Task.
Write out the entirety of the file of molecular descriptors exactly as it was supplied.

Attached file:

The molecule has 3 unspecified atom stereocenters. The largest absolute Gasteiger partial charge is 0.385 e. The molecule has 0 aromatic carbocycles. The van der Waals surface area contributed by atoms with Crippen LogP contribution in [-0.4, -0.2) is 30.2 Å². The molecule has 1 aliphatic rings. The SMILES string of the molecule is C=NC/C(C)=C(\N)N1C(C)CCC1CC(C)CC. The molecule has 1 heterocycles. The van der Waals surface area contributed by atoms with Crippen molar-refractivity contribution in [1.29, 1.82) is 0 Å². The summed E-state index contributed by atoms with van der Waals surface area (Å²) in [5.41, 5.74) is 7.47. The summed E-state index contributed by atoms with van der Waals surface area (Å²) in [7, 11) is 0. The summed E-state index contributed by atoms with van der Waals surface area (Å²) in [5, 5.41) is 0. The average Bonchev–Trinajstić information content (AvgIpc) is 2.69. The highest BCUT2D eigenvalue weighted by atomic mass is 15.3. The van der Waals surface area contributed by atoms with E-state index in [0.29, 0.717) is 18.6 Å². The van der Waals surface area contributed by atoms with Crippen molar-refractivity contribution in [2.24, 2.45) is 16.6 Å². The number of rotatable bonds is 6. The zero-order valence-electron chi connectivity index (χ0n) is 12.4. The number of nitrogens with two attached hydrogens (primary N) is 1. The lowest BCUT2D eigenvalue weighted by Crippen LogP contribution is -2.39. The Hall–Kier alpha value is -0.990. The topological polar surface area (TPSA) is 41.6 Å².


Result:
The molecule has 3 unspecified atom stereocenters. The largest absolute Gasteiger partial charge is 0.385 e. The molecule has 0 aromatic carbocycles. The van der Waals surface area contributed by atoms with Crippen LogP contribution in [-0.4, -0.2) is 30.2 Å². The molecule has 1 aliphatic rings. The SMILES string of the molecule is C=NC/C(C)=C(\N)N1C(C)CCC1CC(C)CC. The molecule has 1 heterocycles. The van der Waals surface area contributed by atoms with Crippen molar-refractivity contribution in [1.29, 1.82) is 0 Å². The summed E-state index contributed by atoms with van der Waals surface area (Å²) in [5.41, 5.74) is 7.47. The summed E-state index contributed by atoms with van der Waals surface area (Å²) in [7, 11) is 0. The summed E-state index contributed by atoms with van der Waals surface area (Å²) in [5, 5.41) is 0. The average Bonchev–Trinajstić information content (AvgIpc) is 2.69. The highest BCUT2D eigenvalue weighted by atomic mass is 15.3. The van der Waals surface area contributed by atoms with E-state index in [0.29, 0.717) is 18.6 Å². The van der Waals surface area contributed by atoms with Crippen molar-refractivity contribution in [2.24, 2.45) is 16.6 Å². The number of rotatable bonds is 6. The zero-order valence-electron chi connectivity index (χ0n) is 12.4. The number of nitrogens with two attached hydrogens (primary N) is 1. The lowest BCUT2D eigenvalue weighted by Crippen LogP contribution is -2.39. The Hall–Kier alpha value is -0.990. The topological polar surface area (TPSA) is 41.6 Å².